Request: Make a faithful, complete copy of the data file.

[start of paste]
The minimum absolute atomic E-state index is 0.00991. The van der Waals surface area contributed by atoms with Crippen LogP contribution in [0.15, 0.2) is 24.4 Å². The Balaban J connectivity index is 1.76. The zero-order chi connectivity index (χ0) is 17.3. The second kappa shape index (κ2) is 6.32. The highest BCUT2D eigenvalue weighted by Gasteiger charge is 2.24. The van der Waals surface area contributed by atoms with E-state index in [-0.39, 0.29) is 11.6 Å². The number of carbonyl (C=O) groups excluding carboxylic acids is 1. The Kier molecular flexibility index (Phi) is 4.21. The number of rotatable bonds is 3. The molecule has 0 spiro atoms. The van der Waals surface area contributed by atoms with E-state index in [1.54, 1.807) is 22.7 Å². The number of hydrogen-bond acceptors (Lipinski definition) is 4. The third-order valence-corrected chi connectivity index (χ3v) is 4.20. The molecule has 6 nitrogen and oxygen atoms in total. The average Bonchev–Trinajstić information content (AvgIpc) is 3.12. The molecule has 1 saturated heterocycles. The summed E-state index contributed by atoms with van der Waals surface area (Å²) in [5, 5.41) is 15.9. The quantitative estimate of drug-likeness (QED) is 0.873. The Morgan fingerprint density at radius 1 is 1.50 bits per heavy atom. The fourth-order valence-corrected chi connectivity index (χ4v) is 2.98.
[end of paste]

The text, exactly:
The minimum absolute atomic E-state index is 0.00991. The van der Waals surface area contributed by atoms with Crippen LogP contribution in [0.15, 0.2) is 24.4 Å². The Balaban J connectivity index is 1.76. The zero-order chi connectivity index (χ0) is 17.3. The second kappa shape index (κ2) is 6.32. The highest BCUT2D eigenvalue weighted by Gasteiger charge is 2.24. The van der Waals surface area contributed by atoms with E-state index in [-0.39, 0.29) is 11.6 Å². The number of carbonyl (C=O) groups excluding carboxylic acids is 1. The Kier molecular flexibility index (Phi) is 4.21. The number of rotatable bonds is 3. The molecule has 0 spiro atoms. The van der Waals surface area contributed by atoms with E-state index in [1.54, 1.807) is 22.7 Å². The number of hydrogen-bond acceptors (Lipinski definition) is 4. The third-order valence-corrected chi connectivity index (χ3v) is 4.20. The molecule has 6 nitrogen and oxygen atoms in total. The average Bonchev–Trinajstić information content (AvgIpc) is 3.12. The molecule has 1 saturated heterocycles. The summed E-state index contributed by atoms with van der Waals surface area (Å²) in [5, 5.41) is 15.9. The quantitative estimate of drug-likeness (QED) is 0.873. The Morgan fingerprint density at radius 1 is 1.50 bits per heavy atom. The fourth-order valence-corrected chi connectivity index (χ4v) is 2.98.